FI­JIANS STAND TALL AT HIGH­EST HAWAIIAN PEAK

Del­e­ga­tion stands shoul­der to shoul­der with Hawaiian to protest against sci­en­tific re­search on sa­cred moun­tain

Fiji Sun - - Suncity - Source: Talanoa Pasi­fik Feed­back: [email protected]­JISUN.COM.FJ

AFi­jian del­e­ga­tion has sup­ported in­dige­nous Hawaiians protest­ing against a sci­en­tific re­search on what they re­gard as their sa­cred moun­tain. It was led by Ratu Apenisa Tuisavura and Ratu Joji Lewenilovo vis­ited the high­est peak in Hawaii known as Mauna Kea.

It is con­sid­ered a deeply sa­cred place that is revered in Hawaiian tra­di­tions and is cul­tur­ally re­garded as a shrine for wor­ship – a home to the gods. In re­as­sur­ing the in­dige­nous cus­to­di­ans of Hawaii, Ratu Apenisa said: “The Fi­jian peo­ple had come to stand in sol­i­dar­ity with our Hawaiian cousins and as fel­low Peo­ples of Ocea­nia, we Fi­jians also un­der­stand the value.” Mean­while, al­most im­me­di­ately af­ter Hawaii be­came the 50th Amer­i­can state in 1959, Amer­i­can sci­en­tists de­cided that the sum­mit of Mauna Kea was one of the best places on Earth to ob­serve space. In the 1960s, the first tele­scope was built there. How­ever op­po­si­tion to the Mauna Kea Ob­ser­va­to­ries has ex­isted since then af­ter a re­search by Ger­ard Kuiper of the Univer­sity of Ari­zona, had seen the ex­pan­sion of Mauna Kea into be­ing the world’s largest ob­ser­va­tory for in­frared and sub­mil­lime­tre tele­scopes.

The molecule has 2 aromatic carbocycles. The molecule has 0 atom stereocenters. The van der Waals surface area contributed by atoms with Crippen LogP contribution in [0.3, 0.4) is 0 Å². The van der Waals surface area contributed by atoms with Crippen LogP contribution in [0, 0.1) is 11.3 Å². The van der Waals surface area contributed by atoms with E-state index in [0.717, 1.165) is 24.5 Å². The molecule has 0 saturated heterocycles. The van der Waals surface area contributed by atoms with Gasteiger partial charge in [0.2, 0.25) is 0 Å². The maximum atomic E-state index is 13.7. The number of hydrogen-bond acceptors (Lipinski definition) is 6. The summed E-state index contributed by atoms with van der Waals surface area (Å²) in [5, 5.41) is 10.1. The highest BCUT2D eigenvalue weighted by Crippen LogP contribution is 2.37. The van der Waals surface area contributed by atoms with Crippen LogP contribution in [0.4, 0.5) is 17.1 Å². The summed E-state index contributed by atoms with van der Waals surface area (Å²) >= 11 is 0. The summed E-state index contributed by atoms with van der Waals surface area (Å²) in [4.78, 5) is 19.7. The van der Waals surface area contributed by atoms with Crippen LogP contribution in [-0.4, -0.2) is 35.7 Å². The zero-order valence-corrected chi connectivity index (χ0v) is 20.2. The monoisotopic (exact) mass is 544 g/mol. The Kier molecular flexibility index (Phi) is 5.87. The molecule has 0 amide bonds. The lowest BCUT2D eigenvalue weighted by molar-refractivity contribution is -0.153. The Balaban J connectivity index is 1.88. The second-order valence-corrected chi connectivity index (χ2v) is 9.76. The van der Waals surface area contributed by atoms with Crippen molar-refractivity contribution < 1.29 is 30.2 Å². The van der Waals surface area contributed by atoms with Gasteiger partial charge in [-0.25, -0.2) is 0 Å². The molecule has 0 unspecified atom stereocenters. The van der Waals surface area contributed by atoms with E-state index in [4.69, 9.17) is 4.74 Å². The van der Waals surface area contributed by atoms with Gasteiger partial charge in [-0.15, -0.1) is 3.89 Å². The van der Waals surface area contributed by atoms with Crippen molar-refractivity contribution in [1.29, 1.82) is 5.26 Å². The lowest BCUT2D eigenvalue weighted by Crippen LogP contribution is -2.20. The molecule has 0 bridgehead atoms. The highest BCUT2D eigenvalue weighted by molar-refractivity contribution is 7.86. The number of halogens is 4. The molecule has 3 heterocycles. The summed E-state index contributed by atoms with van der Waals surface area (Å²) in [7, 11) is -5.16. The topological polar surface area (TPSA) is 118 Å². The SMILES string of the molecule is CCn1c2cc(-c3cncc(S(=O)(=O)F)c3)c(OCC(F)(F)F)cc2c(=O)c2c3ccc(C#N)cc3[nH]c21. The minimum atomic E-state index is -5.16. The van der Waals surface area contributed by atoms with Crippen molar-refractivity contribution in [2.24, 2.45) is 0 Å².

Peace­ful protests be­gan dur­ing a ground­break­ing cer­e­mony in 2014. In 2015, they pre­vented con­struc­tion from be­gin­ning. How­ever, the Hawaii Supreme Court later af­firmed a de­ci­sion by the State Board of Land and Nat­u­ral Re­sources to grant a build­ing per­mit. The cur­rent stream of protests, which the In­dige­nous Peo­ple of Hawaii claim as their right to ‘Pro­tect’, stems from con­tro­versy over the pro­posed site of an enor­mous ob­ser­va­tory known as the Thirty Me­ter Tele­scope (TMT).

Pro­test­ers, who call them­selves kia‘i, or “pro­tec­tors”, ar­gue the con­struc­tion will fur­ther des­e­crate Mauna Kea, which is al­ready home to about a dozen tele­scopes.

Kealoha Pis­ciotta, one of the protest lead­ers and a spokesper­son for Mauna Kea Anaina Hou, a Na­tive Hawaiian group, says the move­ment is “push­ing back on cor­po­rate cul­ture” through Hawaiian con­cepts of “Kapu Aloha”, which em­pha­sises com­pas­sion­ate re­sponses, es­pe­cially to­wards op­po­nents, and “Aloha Aina”, a say­ing that trans­lates to “love of the land”.

MEM­BERS OF THE FI­JIAN DEL­E­GA­TION WITH HAWAIIAN FRIENDS.

Yaqona cup bearer Etu Bar­avi­lala with Ratu Joji Lewenilovo.

MEM­BERS OF THE FI­JIAN DEL­E­GA­TION IN HAWAII.

MEM­BERS OF THE FI­JIAN DEL­E­GA­TION PER­FORM­ING AN ITEM IN HAWAII.

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